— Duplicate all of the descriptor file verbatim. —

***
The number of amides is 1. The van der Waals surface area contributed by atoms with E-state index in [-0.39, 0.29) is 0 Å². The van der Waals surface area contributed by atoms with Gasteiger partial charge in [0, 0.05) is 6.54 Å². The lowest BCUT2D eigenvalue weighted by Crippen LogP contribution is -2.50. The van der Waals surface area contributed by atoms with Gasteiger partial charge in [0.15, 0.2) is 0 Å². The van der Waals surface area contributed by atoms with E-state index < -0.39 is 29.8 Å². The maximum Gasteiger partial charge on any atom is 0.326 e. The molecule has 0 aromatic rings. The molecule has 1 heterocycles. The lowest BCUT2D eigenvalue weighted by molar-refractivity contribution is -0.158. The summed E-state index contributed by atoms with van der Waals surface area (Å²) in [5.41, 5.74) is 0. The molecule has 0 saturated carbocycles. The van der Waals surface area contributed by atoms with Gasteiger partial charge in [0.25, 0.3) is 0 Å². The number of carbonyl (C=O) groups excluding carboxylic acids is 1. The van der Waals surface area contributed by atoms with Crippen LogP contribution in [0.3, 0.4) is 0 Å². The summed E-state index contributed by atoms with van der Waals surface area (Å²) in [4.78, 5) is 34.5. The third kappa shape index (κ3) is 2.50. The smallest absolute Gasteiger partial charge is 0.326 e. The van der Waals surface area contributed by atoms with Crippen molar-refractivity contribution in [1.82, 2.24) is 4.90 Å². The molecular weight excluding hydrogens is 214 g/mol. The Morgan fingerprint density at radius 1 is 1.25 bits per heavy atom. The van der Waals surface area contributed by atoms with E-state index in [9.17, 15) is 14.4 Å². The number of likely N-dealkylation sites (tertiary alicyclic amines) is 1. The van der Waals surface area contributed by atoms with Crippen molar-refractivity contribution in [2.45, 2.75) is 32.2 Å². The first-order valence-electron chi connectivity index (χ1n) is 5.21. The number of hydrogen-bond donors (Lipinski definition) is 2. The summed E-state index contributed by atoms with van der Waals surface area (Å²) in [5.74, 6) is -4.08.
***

The number of amides is 1. The van der Waals surface area contributed by atoms with E-state index in [-0.39, 0.29) is 0 Å². The van der Waals surface area contributed by atoms with Gasteiger partial charge in [0, 0.05) is 6.54 Å². The lowest BCUT2D eigenvalue weighted by Crippen LogP contribution is -2.50. The van der Waals surface area contributed by atoms with Gasteiger partial charge in [0.15, 0.2) is 0 Å². The van der Waals surface area contributed by atoms with E-state index < -0.39 is 29.8 Å². The maximum Gasteiger partial charge on any atom is 0.326 e. The molecule has 0 aromatic rings. The molecule has 1 heterocycles. The lowest BCUT2D eigenvalue weighted by molar-refractivity contribution is -0.158. The summed E-state index contributed by atoms with van der Waals surface area (Å²) in [5.41, 5.74) is 0. The molecule has 0 saturated carbocycles. The van der Waals surface area contributed by atoms with Gasteiger partial charge in [0.25, 0.3) is 0 Å². The number of carbonyl (C=O) groups excluding carboxylic acids is 1. The van der Waals surface area contributed by atoms with Crippen LogP contribution in [0.3, 0.4) is 0 Å². The summed E-state index contributed by atoms with van der Waals surface area (Å²) in [4.78, 5) is 34.5. The third kappa shape index (κ3) is 2.50. The smallest absolute Gasteiger partial charge is 0.326 e. The van der Waals surface area contributed by atoms with Crippen molar-refractivity contribution in [1.82, 2.24) is 4.90 Å². The molecular weight excluding hydrogens is 214 g/mol. The Morgan fingerprint density at radius 1 is 1.25 bits per heavy atom. The van der Waals surface area contributed by atoms with E-state index in [9.17, 15) is 14.4 Å². The number of likely N-dealkylation sites (tertiary alicyclic amines) is 1. The van der Waals surface area contributed by atoms with Crippen molar-refractivity contribution in [2.45, 2.75) is 32.2 Å². The first-order valence-electron chi connectivity index (χ1n) is 5.21. The number of hydrogen-bond donors (Lipinski definition) is 2. The summed E-state index contributed by atoms with van der Waals surface area (Å²) in [5.74, 6) is -4.08.